Modules in historic building construction according to the Copenhagen Building Code

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    Abstract

    This paper describes an analysis of building works from Copenhagen, Denmark in the period 1850 to 1950. In the study we investigate, based on the theory of product architecture and product modularization, if examples of the use of well-defined interfaces can be found. Furthermore, the aim is to study how the use of such interfaces has influenced former building processes and how they were implemented and kept stable over decades. The result of the study is that at that time a number of standardized interfaces between the individual parts of the building work existed, and that these interfaces have remained unchanged for many years. The interfaces have been identified and modeled seen from a product, process and organizational perspective. The standardized interfaces have been implemented and kept primarily because of the existing legislation, training of project supervisors and craftsmen, and arrangements / agreements between the individual professional groups.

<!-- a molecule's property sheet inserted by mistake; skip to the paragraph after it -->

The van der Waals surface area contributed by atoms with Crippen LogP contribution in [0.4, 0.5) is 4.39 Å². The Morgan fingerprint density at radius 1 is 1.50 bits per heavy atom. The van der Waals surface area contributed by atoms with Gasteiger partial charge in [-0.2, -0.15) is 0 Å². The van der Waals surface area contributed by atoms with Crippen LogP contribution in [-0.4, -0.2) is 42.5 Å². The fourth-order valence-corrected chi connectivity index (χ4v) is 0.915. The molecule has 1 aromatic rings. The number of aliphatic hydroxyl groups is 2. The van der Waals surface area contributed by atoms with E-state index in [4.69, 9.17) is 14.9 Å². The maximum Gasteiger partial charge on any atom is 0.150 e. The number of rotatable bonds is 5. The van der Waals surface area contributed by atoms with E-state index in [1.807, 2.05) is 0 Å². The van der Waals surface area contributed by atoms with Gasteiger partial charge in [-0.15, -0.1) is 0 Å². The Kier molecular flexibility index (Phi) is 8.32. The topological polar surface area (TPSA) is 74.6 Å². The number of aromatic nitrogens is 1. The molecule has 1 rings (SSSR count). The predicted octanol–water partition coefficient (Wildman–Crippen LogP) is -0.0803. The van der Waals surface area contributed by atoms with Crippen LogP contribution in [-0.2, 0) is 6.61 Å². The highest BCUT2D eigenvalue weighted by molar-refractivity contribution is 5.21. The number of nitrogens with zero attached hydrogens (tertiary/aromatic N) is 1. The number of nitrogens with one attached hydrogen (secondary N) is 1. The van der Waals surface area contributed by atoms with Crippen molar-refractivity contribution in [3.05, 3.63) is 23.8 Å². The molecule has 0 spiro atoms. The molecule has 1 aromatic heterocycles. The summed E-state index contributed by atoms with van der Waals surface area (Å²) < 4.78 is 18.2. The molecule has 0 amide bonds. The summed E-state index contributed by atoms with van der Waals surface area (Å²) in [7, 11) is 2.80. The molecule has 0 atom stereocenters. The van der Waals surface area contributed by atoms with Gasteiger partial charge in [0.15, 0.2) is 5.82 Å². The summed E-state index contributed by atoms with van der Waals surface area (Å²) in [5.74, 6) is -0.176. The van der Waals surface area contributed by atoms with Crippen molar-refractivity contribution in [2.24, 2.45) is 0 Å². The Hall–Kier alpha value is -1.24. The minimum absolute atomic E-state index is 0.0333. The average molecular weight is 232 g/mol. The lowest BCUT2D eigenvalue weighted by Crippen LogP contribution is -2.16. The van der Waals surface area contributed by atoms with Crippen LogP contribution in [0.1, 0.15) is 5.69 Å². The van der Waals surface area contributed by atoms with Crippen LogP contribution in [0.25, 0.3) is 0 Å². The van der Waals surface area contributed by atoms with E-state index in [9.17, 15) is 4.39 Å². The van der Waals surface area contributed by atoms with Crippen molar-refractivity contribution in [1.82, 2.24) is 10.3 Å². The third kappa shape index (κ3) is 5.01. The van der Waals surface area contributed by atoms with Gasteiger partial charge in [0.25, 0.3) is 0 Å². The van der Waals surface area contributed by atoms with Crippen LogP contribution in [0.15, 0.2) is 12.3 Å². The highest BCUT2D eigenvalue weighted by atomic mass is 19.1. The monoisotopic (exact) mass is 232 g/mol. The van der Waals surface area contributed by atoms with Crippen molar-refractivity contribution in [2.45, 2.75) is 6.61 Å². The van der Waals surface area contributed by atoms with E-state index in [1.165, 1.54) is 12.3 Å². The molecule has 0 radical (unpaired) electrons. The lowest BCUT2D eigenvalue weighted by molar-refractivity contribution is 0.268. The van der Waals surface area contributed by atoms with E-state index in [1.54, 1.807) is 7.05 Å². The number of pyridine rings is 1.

Original languageEnglish
    Title of host publicationProceedings of the World Conference on Mass Customization, Personalization, and Co-Creation
    PublisherLulu, Inc.
    Publication date2011
    Publication statusPublished - 2011
    Event2011 World Conference on Mass Customization, Personalization, and Co-Creation: Bridging Mass Customization & Open Innovation - Airport Marriott Waterfront, San Francisco, CA, United States
    Duration: 16 Nov 201119 Nov 2011
    http://corporateinnovation.berkeley.edu/mcpc2011/

    Conference

    Conference2011 World Conference on Mass Customization, Personalization, and Co-Creation
    LocationAirport Marriott Waterfront
    Country/TerritoryUnited States
    CitySan Francisco, CA
    Period16/11/201119/11/2011
    Internet address

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